What is a File Format?

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What is a File Format?

This is a first of a series of posts where I’ll discuss the various technology tools and terms that small business owners come across in their online and techno

This is a first of a series of posts where I’ll discuss the various technology tools and terms that small business owners come across in their online and technology travels.

File Format

You’ve probably heard the term “file format,” and if you don’t know exactly what it means, you probably have some idea. So I thought I’d start this series off with an easy one.

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A file format is the specific way information is encoded so that it can be stored as a computer file. An image might be encoded in the JPG, PNG, GIF or TIF format, among others. A generic text file might be encoded and stored as a TXT file. Every computer application has its own way of encoding and saving files; some of these are proprietary, meaning they are specific to the software application that created it, and can only be opened by that particular application. For example, you can’t use Microsoft Word to open an Adobe Photoshop document (.PSD). Also, even though they are both audio files, an .AUP file can only be opened by Audacity and a .BAND file can only be opened by Garageband. It is only after the audio files are published and saved in generic file formats like .AIFF, .WAV or .MP3, that other applications can also open and import these files.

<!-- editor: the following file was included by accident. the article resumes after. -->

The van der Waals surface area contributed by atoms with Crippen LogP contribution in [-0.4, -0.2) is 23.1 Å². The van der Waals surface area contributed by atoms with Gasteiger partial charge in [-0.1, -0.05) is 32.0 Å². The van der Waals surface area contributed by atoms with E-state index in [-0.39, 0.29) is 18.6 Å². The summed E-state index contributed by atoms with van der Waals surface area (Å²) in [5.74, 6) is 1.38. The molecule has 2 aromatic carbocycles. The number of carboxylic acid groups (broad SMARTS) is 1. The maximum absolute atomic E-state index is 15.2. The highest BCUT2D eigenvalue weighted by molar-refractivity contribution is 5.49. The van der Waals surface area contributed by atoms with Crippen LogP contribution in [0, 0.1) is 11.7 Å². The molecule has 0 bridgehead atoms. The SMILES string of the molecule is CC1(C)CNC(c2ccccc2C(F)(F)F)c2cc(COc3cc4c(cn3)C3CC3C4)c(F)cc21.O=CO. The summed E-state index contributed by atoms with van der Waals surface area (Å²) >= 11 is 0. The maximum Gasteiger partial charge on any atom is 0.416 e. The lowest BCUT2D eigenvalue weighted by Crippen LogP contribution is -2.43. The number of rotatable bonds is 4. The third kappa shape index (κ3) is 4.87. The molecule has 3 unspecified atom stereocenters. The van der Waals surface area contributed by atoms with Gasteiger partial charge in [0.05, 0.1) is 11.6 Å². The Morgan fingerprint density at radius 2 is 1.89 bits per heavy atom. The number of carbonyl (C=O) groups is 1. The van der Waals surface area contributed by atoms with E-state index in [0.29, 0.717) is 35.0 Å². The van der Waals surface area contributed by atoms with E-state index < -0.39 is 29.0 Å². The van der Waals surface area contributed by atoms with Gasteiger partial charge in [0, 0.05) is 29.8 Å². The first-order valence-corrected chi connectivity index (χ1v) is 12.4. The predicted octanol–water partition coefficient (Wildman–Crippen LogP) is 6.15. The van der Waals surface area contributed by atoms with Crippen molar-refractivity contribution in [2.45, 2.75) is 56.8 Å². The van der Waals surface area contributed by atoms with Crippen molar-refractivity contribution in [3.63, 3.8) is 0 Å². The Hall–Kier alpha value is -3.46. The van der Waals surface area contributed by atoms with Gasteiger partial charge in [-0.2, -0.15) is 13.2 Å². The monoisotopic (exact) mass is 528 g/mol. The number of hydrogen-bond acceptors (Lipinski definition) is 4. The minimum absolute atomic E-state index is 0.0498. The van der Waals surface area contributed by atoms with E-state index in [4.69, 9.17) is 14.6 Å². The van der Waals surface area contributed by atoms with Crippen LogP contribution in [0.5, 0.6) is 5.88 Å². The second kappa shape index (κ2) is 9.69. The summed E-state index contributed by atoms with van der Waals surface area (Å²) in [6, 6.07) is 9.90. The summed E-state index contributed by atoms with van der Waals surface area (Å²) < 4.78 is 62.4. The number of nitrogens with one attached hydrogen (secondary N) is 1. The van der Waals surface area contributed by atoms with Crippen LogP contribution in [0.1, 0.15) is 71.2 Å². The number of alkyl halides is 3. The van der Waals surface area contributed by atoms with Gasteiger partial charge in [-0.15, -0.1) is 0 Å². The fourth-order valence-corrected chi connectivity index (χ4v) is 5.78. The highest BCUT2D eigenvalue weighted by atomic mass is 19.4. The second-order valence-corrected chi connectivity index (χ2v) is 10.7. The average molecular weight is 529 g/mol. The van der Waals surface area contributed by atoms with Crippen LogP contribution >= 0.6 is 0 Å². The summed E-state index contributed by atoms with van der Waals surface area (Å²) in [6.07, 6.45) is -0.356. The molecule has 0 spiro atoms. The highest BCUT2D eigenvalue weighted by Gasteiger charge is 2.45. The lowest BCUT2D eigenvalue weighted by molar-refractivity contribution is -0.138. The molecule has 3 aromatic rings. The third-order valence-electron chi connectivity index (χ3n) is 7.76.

If an application is unable to open or import and file and you’re uncertain why, your best bet is to do a little research to fin out what type of file you actually have and if the application you are using will support it. You will never be able to memorize which applications can open all file formats because there are simply too many of them. But after you work with an application and particular file formats long enough, you’ll begin to understand which file formats are generic and can be opened or imported by other applications, which file formats are totally proprietary and can only be opened by the application that created it, and which file formats are proprietary, but are encoded in such a way that some other (similar) applications can open it. For example, Google Docs, Apple Pages and of course Microsoft Word can usually open a .DOC file, even though it was encoded as a Microsoft Word document.

As I said, there are simply too many file formats to memorize which software application can open or import which file format. If you ever come across a file that was saved or published in a file format that you don’t recognize or can’t open, you can always visit the Wikipedia article that provides a list of file formats. It doesn’t tell you every application that can open each file format. But it might be able to help.

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